I'm basically resolving the market early based on a (somewhat authoritative) third-party estimate. This is problematic in itself, but seems fine to me because the project management organisation is strongly incentivised to not falsely announce delays.
I was wondering if anyone had thoughts on this approach.
I will also shamelessly self-promote my Manifold market: https://manifold.markets/ThomasTwenhoven/will-the-fehmarn-belt-tunnel-open-i
"The best realistic medium-term outcome I can imagine for the people of Gaza is as something like a West Bank without settlements and roadblocks"
I don't think this is even remotely realistic. Israel has worked_ hard_ to cleanse the good areas for colonization and settlements - there is absolutely no way they would ever return all of that, not even if a credible peace was offered (and no-one can offer that). That ship sailed long ago - it could _possibly_ have happened in the early 2000s, but not now.
(1) I am totally uninterested in talking with, using, or playing with ChatGPT or any of the competing chatbots. "But you can do art and write essays and this, that and the other!"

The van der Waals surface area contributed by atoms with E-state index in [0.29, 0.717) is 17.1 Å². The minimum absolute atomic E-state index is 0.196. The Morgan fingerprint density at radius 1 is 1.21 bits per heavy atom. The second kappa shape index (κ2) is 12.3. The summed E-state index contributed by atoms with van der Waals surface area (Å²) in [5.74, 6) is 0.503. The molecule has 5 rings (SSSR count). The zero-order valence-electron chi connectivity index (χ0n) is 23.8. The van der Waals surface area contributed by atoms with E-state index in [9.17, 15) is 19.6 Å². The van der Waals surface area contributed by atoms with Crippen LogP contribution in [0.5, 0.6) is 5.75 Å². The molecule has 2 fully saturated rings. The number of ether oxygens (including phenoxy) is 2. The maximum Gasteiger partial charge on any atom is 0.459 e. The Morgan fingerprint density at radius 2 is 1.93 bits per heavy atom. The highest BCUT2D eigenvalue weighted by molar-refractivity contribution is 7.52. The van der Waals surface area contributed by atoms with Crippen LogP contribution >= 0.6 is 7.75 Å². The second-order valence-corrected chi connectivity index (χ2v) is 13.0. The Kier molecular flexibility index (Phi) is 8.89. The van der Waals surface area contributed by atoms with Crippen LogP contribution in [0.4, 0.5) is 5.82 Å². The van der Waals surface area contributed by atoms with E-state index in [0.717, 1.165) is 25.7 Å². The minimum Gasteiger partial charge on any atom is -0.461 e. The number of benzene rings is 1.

Yeah. I find I don't care. I tried one model that allows you to just start online, and I found myself sitting there with a blank input prompt box, because there was nothing I wanted to ask it, no conversation I wanted to begin, not even any "can I make it do no-no things?" because I don't care what a machine spits out as 'Hi I'm your real liddle fwend who wanna talk wid u about stuff just like human person!'
So I'm approaching this whole giant blob from the point of view of "uninterested idiot"
(2) Given all the chit-chat about OpenAI, here's what Microsoft are doing in the field. This isn't theory, this is "selling a product to businesses". I think it might be interesting to get the view from the outside, as to what the actual implementation of AGI is visualised as (not the theoretical paperclipper/fairy godmother stuff):
That mess above brings you to the PowerPoint Presentation from the November "Microsoft Discovery Day: Building AI-Powered Apps". It amuses me, a bear of very little brain, that nestled in among all their salesmanship about how ground-breaking the AI is, there is still an AI-generated piece of art which can't understand how to spell correctly "integration" or "recognition" in "AI integration" and "Voice recognition" text on image.
"Microsoft and OpenAI partnership
OpenAI: Ensure that artificial general intelligence (AGI) benefits humanity
Microsoft: Empower every person and organization on the planet to achieve more
Azure OpenAI Service :
GPT-4 & GPT-3.5-Turbo Text, Chat & Code
DALL·E 2 Images
Whisper Transcription & Translation"
Very nice, how do they see this translating into practice?